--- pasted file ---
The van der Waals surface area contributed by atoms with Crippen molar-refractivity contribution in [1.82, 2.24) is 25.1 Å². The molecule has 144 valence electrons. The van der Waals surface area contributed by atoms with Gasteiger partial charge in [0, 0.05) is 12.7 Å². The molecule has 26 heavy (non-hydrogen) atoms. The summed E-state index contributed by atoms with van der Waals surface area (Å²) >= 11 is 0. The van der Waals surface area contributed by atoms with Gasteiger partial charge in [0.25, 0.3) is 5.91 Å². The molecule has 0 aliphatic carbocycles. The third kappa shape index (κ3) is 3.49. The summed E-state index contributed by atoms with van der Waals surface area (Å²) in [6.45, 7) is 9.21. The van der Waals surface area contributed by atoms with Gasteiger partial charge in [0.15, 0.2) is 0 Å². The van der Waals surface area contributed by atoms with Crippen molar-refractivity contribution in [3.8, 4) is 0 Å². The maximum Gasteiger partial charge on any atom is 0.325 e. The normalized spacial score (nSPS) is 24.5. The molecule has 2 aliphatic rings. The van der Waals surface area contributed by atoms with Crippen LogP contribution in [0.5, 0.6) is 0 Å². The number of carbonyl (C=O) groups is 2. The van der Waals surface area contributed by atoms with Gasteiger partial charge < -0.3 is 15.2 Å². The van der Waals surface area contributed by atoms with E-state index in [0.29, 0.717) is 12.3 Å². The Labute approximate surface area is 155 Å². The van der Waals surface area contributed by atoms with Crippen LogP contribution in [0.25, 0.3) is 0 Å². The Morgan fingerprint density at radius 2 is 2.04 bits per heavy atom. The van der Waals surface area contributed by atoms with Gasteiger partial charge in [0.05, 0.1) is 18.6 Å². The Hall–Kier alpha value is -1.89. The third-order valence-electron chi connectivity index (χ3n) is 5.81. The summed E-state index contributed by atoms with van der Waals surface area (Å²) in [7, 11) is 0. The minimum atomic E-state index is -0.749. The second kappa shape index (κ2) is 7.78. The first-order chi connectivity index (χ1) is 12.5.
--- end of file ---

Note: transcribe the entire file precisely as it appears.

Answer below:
The van der Waals surface area contributed by atoms with Crippen molar-refractivity contribution in [1.82, 2.24) is 25.1 Å². The molecule has 144 valence electrons. The van der Waals surface area contributed by atoms with Gasteiger partial charge in [0, 0.05) is 12.7 Å². The molecule has 26 heavy (non-hydrogen) atoms. The summed E-state index contributed by atoms with van der Waals surface area (Å²) >= 11 is 0. The van der Waals surface area contributed by atoms with Gasteiger partial charge in [0.25, 0.3) is 5.91 Å². The molecule has 0 aliphatic carbocycles. The third kappa shape index (κ3) is 3.49. The summed E-state index contributed by atoms with van der Waals surface area (Å²) in [6.45, 7) is 9.21. The van der Waals surface area contributed by atoms with Gasteiger partial charge in [0.15, 0.2) is 0 Å². The van der Waals surface area contributed by atoms with Crippen molar-refractivity contribution in [3.8, 4) is 0 Å². The maximum Gasteiger partial charge on any atom is 0.325 e. The normalized spacial score (nSPS) is 24.5. The molecule has 2 aliphatic rings. The van der Waals surface area contributed by atoms with Crippen LogP contribution in [0.5, 0.6) is 0 Å². The number of carbonyl (C=O) groups is 2. The van der Waals surface area contributed by atoms with Gasteiger partial charge < -0.3 is 15.2 Å². The van der Waals surface area contributed by atoms with E-state index in [0.29, 0.717) is 12.3 Å². The Labute approximate surface area is 155 Å². The van der Waals surface area contributed by atoms with Crippen LogP contribution in [0.25, 0.3) is 0 Å². The Morgan fingerprint density at radius 2 is 2.04 bits per heavy atom. The van der Waals surface area contributed by atoms with Gasteiger partial charge in [0.05, 0.1) is 18.6 Å². The Hall–Kier alpha value is -1.89. The third-order valence-electron chi connectivity index (χ3n) is 5.81. The summed E-state index contributed by atoms with van der Waals surface area (Å²) in [7, 11) is 0. The minimum atomic E-state index is -0.749. The second kappa shape index (κ2) is 7.78. The first-order chi connectivity index (χ1) is 12.5.